Francesc Rifé Designs a Headquarters for Power Electronics
The Catalan designer, well known for hospitality projects, applies his signature style to a workplace focused on solar power.
My design philosophy is based on spatial order and geometric proportions. So says Francesc Rifé in the eponymous tome about the designer’s work (2011, Loft Publications). Born in the region of Sant Sadurní d’Anoia, the epicenter of Catalonia’s winemaking industry, Rifé’s style is reflective of his rural-industrial environment; rational, austere, precise in function and reductive in order, but with a strong eye for craftsmanship. It’s an approach that goes against the grain of the flashier, more colorful cohort of ‘Mediterranean Design’ practitioners but has found widespread admiration and high-profile hospitality clients along with showrooms for design companies such as Vibia and Roca. The new offices and headquarters for Power Electronics, a manufacturer of solar panels and solar accessories, represents his largest-scale work to date.
Power Electronics is situated on the outskirts of Llíria, a medium-size town in the region of Valencia. Rifé’s studio was commissioned for the interior of the office building, which was completed this past September. Despite its sheer size (over 48,000 square feet) his aim was to achieve an intimate atmosphere, recognizing monumental proportions, but achieving warmth with natural materials and detailed design.
As soon as you enter the ground floor of the building, which houses the auditorium, meeting rooms, dining room and a worker’s gym, the common thread of the project becomes apparent; a rhythmic light lattice screen made of walnut appears over the entire layout in different formats. Reminiscent of Japanese Shoji screens, Rifé designed a system of ten-foot-high modules to facilitate installation. Along with creating intimacy, the screens are combined with smoke-tinged glass to provide the workstations with privacy.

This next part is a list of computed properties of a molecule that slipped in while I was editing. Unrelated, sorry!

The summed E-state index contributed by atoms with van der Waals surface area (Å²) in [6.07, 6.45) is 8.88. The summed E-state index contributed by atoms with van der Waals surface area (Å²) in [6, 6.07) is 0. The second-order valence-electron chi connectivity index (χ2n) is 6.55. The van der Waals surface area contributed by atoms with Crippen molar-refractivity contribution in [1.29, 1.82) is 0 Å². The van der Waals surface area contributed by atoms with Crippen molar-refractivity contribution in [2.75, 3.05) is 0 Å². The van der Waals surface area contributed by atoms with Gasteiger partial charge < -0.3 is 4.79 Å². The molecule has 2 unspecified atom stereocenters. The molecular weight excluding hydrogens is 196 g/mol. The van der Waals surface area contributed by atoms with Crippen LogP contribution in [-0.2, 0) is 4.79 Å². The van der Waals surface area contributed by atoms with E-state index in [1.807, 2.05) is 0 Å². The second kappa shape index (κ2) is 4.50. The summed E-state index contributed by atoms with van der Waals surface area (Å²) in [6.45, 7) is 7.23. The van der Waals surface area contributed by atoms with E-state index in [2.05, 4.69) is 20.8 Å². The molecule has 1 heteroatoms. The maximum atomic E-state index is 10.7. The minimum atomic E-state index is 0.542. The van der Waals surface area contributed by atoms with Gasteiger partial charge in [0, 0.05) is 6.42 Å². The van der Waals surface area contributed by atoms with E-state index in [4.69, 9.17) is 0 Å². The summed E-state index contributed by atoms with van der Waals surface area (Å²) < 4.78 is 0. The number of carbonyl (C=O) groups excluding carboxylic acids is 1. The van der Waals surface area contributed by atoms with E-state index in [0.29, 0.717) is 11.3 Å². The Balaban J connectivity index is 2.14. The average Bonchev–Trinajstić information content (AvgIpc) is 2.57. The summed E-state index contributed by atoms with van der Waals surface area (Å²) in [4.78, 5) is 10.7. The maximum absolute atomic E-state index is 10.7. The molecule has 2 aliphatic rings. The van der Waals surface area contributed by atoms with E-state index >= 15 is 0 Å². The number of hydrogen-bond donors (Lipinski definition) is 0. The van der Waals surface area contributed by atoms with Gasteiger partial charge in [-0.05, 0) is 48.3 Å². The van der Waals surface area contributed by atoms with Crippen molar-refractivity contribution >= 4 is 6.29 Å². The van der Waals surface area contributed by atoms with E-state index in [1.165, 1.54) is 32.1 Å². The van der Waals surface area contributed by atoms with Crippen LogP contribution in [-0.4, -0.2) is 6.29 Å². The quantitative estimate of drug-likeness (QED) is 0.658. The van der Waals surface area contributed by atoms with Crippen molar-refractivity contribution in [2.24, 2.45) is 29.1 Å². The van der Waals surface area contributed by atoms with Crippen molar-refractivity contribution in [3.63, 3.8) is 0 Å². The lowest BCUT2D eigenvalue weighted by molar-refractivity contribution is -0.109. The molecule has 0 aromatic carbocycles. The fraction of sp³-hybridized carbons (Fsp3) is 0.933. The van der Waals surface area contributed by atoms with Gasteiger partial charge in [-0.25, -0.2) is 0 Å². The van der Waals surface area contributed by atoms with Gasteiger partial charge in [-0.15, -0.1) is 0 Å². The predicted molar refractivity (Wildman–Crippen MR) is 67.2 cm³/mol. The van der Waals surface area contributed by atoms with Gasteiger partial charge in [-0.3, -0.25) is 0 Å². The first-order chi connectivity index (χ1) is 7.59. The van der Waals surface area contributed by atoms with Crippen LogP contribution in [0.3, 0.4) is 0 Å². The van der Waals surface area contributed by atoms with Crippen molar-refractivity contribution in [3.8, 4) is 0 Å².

The predominance of wood also softens the intensity of natural light—an important consideration in this extremely sunny part of the world. As is habitual in Rife’s work, artificial lighting is discreet, hidden away behind perforated panels in the ceiling, creating a twinkling star effect. “It’s much more interesting in these types of projects if lighting elements are totally integrated, only revealing a glimpse of the light itself,” he affirms.
A monolithic, enclosed staircase in the middle of the lobby gives access to the second floor. Enclosed in anodized aluminum— a favorite material of the designer—it is lined with the same walnut as the screens, a dual treatment that also extends to the connecting balconies of the upper two levels.
In all the offices and common areas, Rifé has aimed to create spaces that prioritize well-being. Desks, finished in a soothing green, were designed at low level and to emphasize uninterrupted longitude, and ‘islands’ were created, using the same lattice motif, for chatter and relaxation. An exterior terrace, connecting the offices with the manufacturing facilities, provides further opportunity for socialization. Rifé dressed this open-air space in circular pergolas, vegetation, wood, granite, and basalt surfaces.
Can gestures of this kind help render corporate spaces with intimacy? “I think intimacy is something you achieve with materiality,” Rifé answers. “And above all, well-organized spaces, not only vertically, but also horizontally. This is how you achieve human scale.”
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